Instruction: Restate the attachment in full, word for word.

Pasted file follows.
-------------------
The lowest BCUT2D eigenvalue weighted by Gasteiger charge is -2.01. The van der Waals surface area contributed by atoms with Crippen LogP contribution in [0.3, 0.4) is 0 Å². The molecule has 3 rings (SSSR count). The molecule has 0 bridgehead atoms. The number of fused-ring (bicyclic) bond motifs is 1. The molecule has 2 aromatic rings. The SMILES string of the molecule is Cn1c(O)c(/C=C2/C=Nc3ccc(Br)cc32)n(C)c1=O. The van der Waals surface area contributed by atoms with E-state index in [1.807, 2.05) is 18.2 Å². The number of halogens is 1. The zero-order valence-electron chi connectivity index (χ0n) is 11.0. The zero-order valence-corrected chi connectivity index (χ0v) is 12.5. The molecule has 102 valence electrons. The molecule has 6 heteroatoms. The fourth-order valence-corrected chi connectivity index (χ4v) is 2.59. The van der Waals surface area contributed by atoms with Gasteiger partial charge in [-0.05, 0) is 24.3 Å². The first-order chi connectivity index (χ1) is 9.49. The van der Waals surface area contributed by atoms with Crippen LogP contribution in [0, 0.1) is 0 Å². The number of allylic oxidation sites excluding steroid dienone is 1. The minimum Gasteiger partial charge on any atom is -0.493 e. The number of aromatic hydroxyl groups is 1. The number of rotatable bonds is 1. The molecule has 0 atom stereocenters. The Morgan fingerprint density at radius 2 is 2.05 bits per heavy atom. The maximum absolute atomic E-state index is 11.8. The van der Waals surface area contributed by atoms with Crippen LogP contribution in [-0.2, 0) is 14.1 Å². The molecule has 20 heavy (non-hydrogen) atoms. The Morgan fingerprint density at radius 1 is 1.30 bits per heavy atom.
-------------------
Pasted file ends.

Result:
The lowest BCUT2D eigenvalue weighted by Gasteiger charge is -2.01. The van der Waals surface area contributed by atoms with Crippen LogP contribution in [0.3, 0.4) is 0 Å². The molecule has 3 rings (SSSR count). The molecule has 0 bridgehead atoms. The number of fused-ring (bicyclic) bond motifs is 1. The molecule has 2 aromatic rings. The SMILES string of the molecule is Cn1c(O)c(/C=C2/C=Nc3ccc(Br)cc32)n(C)c1=O. The van der Waals surface area contributed by atoms with E-state index in [1.807, 2.05) is 18.2 Å². The number of halogens is 1. The zero-order valence-electron chi connectivity index (χ0n) is 11.0. The zero-order valence-corrected chi connectivity index (χ0v) is 12.5. The molecule has 102 valence electrons. The molecule has 6 heteroatoms. The fourth-order valence-corrected chi connectivity index (χ4v) is 2.59. The van der Waals surface area contributed by atoms with Gasteiger partial charge in [-0.05, 0) is 24.3 Å². The first-order chi connectivity index (χ1) is 9.49. The van der Waals surface area contributed by atoms with Crippen LogP contribution in [0, 0.1) is 0 Å². The number of allylic oxidation sites excluding steroid dienone is 1. The minimum Gasteiger partial charge on any atom is -0.493 e. The number of aromatic hydroxyl groups is 1. The number of rotatable bonds is 1. The molecule has 0 atom stereocenters. The Morgan fingerprint density at radius 2 is 2.05 bits per heavy atom. The maximum absolute atomic E-state index is 11.8. The van der Waals surface area contributed by atoms with Crippen LogP contribution in [-0.2, 0) is 14.1 Å². The molecule has 20 heavy (non-hydrogen) atoms. The Morgan fingerprint density at radius 1 is 1.30 bits per heavy atom.